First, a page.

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Join and Concatenation

by roho (Canon)
on Sep 13, 2013 at 17:48 UTC ( #1053976=perlquestion: print w/replies, xml ) Need Help??

roho has asked for the wisdom of the Perl Monks concerning the following question:

I found out (much to my surprise) that join MUST enclose its arguments in parens if it is used in a statement with concatenations. Is this normal behavior for join, or is this a bug? The sample code below shows the effect:

#!/usr/bin/perl use strict; use warnings; my @array = qw( a b c ); print "\nSimple join (without parens) - OK\n"; my $cols = join('],[',@array); print "cols = $cols\n"; print "\nConcatenation and join (without parens)- NOT OK\n"; $cols = '[' . join '],[',@array . ']'; print "cols = $cols\n"; print "\nConcatenation and join (with parens) - OK\n"; $cols = '[' . join('],[',@array) . ']'; print "cols = $cols\n";

"Its not how hard you work, its how much you get done."

Replies are listed 'Best First'.
Re: Join and Concatenation
by toolic (Bishop) on Sep 13, 2013 at 18:03 UTC
    I don't think this is a join bug. I think it is a matter of operator precedence (see perlop). I think the concatenation operator is enforcing scalar context on the array (hence the 3).

    Tip #6 from the Basic debugging checklist (B::Deparse). Look how perl internally places parens:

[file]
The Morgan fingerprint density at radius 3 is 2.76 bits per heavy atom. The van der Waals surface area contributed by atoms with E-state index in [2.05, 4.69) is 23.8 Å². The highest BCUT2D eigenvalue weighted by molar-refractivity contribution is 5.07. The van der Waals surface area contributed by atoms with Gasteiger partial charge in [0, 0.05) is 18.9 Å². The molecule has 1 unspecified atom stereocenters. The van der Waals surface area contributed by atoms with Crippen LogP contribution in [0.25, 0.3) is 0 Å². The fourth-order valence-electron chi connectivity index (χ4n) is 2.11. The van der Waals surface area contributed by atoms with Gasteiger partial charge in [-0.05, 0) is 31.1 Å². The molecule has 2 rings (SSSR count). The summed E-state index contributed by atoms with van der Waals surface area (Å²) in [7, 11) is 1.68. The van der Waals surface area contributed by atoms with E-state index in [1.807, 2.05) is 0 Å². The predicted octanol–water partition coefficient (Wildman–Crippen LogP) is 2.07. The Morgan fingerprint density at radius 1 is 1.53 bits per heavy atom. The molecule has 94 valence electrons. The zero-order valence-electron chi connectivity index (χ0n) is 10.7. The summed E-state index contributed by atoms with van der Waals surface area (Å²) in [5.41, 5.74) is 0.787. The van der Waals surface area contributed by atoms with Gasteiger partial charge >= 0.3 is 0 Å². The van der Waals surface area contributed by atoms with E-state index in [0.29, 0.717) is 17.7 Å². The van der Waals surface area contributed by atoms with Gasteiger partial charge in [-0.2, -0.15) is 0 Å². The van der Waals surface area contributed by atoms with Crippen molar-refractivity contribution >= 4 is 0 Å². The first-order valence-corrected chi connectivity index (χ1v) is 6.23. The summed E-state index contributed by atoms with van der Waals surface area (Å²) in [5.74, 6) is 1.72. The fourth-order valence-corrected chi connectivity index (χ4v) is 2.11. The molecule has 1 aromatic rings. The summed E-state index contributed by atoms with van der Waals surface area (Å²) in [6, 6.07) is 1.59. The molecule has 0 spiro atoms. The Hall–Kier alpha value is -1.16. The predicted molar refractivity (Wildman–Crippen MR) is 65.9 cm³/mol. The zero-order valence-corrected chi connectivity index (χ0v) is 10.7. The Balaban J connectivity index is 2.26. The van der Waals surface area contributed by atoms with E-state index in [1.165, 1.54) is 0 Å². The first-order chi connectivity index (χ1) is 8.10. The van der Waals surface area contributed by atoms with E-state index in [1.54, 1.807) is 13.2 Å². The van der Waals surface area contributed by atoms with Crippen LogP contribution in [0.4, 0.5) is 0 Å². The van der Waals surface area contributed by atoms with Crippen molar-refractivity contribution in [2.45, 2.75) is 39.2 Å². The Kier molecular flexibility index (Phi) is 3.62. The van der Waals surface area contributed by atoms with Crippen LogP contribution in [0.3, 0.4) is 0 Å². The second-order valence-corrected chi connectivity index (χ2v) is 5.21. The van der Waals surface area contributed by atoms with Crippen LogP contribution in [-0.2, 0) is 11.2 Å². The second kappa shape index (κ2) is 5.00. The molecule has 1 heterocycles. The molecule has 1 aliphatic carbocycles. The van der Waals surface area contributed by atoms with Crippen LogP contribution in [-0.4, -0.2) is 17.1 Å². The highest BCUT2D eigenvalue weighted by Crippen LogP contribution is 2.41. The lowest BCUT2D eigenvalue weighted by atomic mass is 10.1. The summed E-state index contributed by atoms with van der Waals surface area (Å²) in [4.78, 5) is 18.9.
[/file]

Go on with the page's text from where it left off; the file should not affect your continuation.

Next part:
print "\nConcatenation and join (without parens)- NOT OK\n"; $cols = '[' . join('],[', @array . ']');

    If your goal is to enclose all elements of an array with square brackets, then join them with commas, I think a more natural approach uses map:

    $cols = join ',', map { "[$_]" } @array;
Re: Join and Concatenation
by LanX (Archbishop) on Sep 13, 2013 at 18:31 UTC
    it's b/c concat has higher operator precedence, using B::Deparse reveals it

    DB<234> dp $cols = '[' . join '],[',@array . ']'; { ($cols = ('[' . join('],[', (@array . ']')))); }

    Cheers Rolf

    ( addicted to the Perl Programming Language)

Re: Join and Concatenation
by ricDeez (Scribe) on Sep 14, 2013 at 00:53 UTC

    As has already been stated this is related to operator precedence, with the parenthesis forcing order and returning the results you want. However you can avoid using join altogether if you modify the $" internal variable. In my opinion, this is cleaner and even obviates the need for an intermediate variable.

    This is what I am thinking:

    #!/usr/bin/perl use strict; use warnings; my @array = qw( a b c ); { local $" = '],['; print "[@array]\n"; }

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